Why Weight Training Speeds Up Weight Loss

Group of friends lifting weights in the gym.

When you think about wanting to lose weight by burning more calories, what is the first exercise that comes to mind?

Running might come to mind for most people, but the idea is not always pleasant for everyone. You know the runner image we all see: Red cheeks, sweat pouring down the side of our faces face, miserable, exhausted, but still slogging away to lose those extra pounds. It doesn’t seem fun, and it is no wonder running gets a bad rap when that is what we associate with our sport and calorie burning. We all know that running is one of the best ways to lose weight, as we burn around 100 calories per mile, but there is only so much running you can do.

Young couple enjoying in their workout together. They are wearing sport clothing. Enjoying in beautiful day by the river.

We have all had those injuries that bring our running to a sudden stop, and using the elliptical or indoor bike is just not bringing that same rush of endorphins (or calorie burn). So what can we do instead of running if we are injured, or in addition to running if we want to give our weight loss a boost?

How about weight training. Now, I know what you are thinking:
I am a runner! I don’t need to lift weights. I do not WANT to lift weights. I am trying to LOSE weight, not gain it!
Although it seems counterintuitive, if you want to reduce your body fat and replace it with lean muscle mass, adding weight training to your fitness regime could actually help you burn more calories, even if you substitute it for running.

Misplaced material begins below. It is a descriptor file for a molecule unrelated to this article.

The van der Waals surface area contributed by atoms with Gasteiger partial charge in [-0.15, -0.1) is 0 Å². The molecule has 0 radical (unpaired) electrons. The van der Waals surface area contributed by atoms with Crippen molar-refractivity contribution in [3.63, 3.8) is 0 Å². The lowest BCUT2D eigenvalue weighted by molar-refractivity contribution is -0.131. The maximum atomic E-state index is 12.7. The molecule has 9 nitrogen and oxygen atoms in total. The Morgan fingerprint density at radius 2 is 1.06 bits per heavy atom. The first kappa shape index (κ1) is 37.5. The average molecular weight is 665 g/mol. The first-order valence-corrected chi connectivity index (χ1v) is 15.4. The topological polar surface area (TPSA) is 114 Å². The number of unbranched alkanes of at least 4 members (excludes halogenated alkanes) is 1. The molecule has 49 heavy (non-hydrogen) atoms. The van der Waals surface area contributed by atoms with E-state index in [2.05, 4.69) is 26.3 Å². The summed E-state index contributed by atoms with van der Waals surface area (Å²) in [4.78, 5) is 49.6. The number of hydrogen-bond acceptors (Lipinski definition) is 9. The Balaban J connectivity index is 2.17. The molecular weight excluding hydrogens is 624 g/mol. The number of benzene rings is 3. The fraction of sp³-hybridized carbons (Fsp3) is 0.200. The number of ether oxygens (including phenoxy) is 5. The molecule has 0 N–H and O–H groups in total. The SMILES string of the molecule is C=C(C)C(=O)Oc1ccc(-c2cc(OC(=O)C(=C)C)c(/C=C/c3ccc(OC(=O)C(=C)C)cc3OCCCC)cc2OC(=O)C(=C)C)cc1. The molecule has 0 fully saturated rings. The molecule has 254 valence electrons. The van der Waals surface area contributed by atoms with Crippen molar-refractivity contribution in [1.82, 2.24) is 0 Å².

It get’s better: Weight training does not just burn calories during exercise itself, but it gives your metabolism a boost that can last for hours afterwards, known as the afterburn effect or Excess Post Exercise Oxygen Consumption (EPOC), which helps you to burn even more calories.
One study even found that you burn extra calories for up to 38 hours after high intensity, short duration exercises like strength training. And don’t worry, you won’t bulk up, unless you gulp down large amounts of protein shakes and take steroids.

group of friend lifting weights in the gym.

But you will transform some of your body fat  into lean muscle, so you will look leaner, and probably enjoy this kind of training more than you think, especially as strength training is so different from running. The variety and quick movements between exercises will be fun and exciting compared to your repetitive, slow movements you use in running, especially as you will see improvements so quickly. When it comes to strength training, there are a few ways to do it, depending on what you want to get out of it.

If you want to add weight training to work on specific weaknesses you know you have as a runner; those areas where injuries just seem to come up over and over again, this is the time you need to reach out to a professional, find a strength coach and work with them to target those muscles that have become lazy. I have been working with my strength coach, Drew Watts, for over two years, and have noticed significant changes in my muscle definition (in a good way), as well as improvements in performance.